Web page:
This week, I use AAII’s A+ Stock Grades to give you insights into a popular technology stock that has a huge investor following and is the newest member of the S&P 500 index: Tesla Inc. (TSLA).
Electric Vehicle Cult Stock’s Entry Into the S&P 500
This week marked the first trading day for Tesla as a component of the S&P 500. Last Friday saw a big jump in the electric carmaker’s shares, as index funds that track the S&P 500 began preparing to purchase billions of dollars’ worth of Tesla stock to match their holdings with the large-cap index. It was the largest rebalancing in the history of the S&P 500.
According to the Associated Press, in the middle of last year, Tesla’s losses were piling up, sales weren’t enough to cover expenses and big debt payments loomed. The situation was so bad that one influential Wall Street analyst raised the possibility that Tesla wouldn’t be able to pay its bills and would have to be restructured. Since then, even after a recent pullback, the electric car and solar panel company’s shares have skyrocketed, up more than 675% year to date.
An enthusiastic investor base has helped boost Tesla higher and higher in recent months, even though the relentless rise sometimes defies fundamental metrics. Many analysts warn that Tesla shares are vulnerable to a pullback following their nearly sevenfold increase this year, mostly since the company has not posted similarly strong financial results. Tesla is the most heavily shorted stock in the world with more than $34 billion in short interest. That amount of short interest is three times more than the second most shorted stock, Apple Inc. (AAPL). Short sellers have been taking a thumping all year.
Tesla’s rise to become the world’s most valuable automaker and ranking among the top 10 largest U.S. companies in the S&P 500 is a remarkable achievement considering that the company lost $1.1 billion in the first half of 2019. The increase was so spectacular that even CEO Elon Musk has said the shares are overpriced.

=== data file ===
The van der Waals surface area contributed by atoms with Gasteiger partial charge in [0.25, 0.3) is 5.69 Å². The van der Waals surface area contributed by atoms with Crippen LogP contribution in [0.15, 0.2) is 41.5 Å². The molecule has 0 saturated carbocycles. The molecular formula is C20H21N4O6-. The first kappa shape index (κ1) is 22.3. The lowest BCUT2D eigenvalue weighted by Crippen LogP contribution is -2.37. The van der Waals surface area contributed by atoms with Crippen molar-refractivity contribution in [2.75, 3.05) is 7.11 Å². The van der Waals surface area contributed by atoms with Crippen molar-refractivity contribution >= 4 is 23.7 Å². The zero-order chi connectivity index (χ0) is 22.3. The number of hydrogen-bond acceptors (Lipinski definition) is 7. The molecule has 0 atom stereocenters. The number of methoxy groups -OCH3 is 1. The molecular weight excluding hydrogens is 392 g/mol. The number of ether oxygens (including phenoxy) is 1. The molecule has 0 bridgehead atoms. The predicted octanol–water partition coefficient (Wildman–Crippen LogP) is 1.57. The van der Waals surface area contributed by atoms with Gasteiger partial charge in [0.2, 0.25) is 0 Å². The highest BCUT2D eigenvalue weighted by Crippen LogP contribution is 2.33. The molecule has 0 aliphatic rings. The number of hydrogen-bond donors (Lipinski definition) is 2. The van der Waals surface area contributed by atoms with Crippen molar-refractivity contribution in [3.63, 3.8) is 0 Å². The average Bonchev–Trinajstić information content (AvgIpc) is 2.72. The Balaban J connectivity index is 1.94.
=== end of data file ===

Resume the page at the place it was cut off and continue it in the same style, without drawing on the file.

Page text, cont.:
Tesla’s market cap has grown to be nearly the size of the entire legacy auto market, despite the fact that Tesla represents only a small fraction of global auto sales. Based on Monday’s market close, Tesla is worth more than Toyota, Volkswagen, General Motors, Ford, Fiat Chrysler, Nissan and Daimler combined.
Tesla’s Potential to Change the World
Tesla designs, develops, manufactures and sells high-performance fully electric vehicles and components, as well as a full suite of renewable energy products, including solar, storage and grid services. Tesla sells and services its vehicles through a company-owned network in North America, Europe and Asia.
Tesla reported that it produced over 145,000 vehicles and delivered nearly 140,000 vehicles during the third quarter, up 51% and 44% year over year, respectively. Tesla expects to deliver 500,000 vehicles this year driven by the Model Y, an electric crossover utility vehicle, and continued strong demand in China.
Tesla has the potential to “change the world” with long-range electric vehicle technology, autonomous driving technology and battery technology that can store the solar energy its products generate. However, mass adoption of electric vehicles by consumers could be many more years away than the company expects. Some of the key risks facing Tesla include government regulation of autonomous driving and potential capital raises. Tesla is also entering a major capital expenditure cycle with the construction of new factories in Texas and Germany, which could weigh on near-term free cash flow.
Grading Tesla With AAII’s A+ Stock Grades
When analyzing a company, it is useful to have an objective framework that allows you to compare companies in the same way. This is one reason why AAII created the A+ Stock Grades, which evaluate companies across five factors that have been shown to identify market-beating stocks in the long run: value, growth, momentum, earnings estimate revisions (and surprises) and quality. Using AAII’s A+ Stock Grades, let’s evaluate how attractive Tesla is based on its fundamentals.
The following table summarizes the stock grades for Tesla, an electric vehicle and renewable energy company.
Tesla’s Growth Grade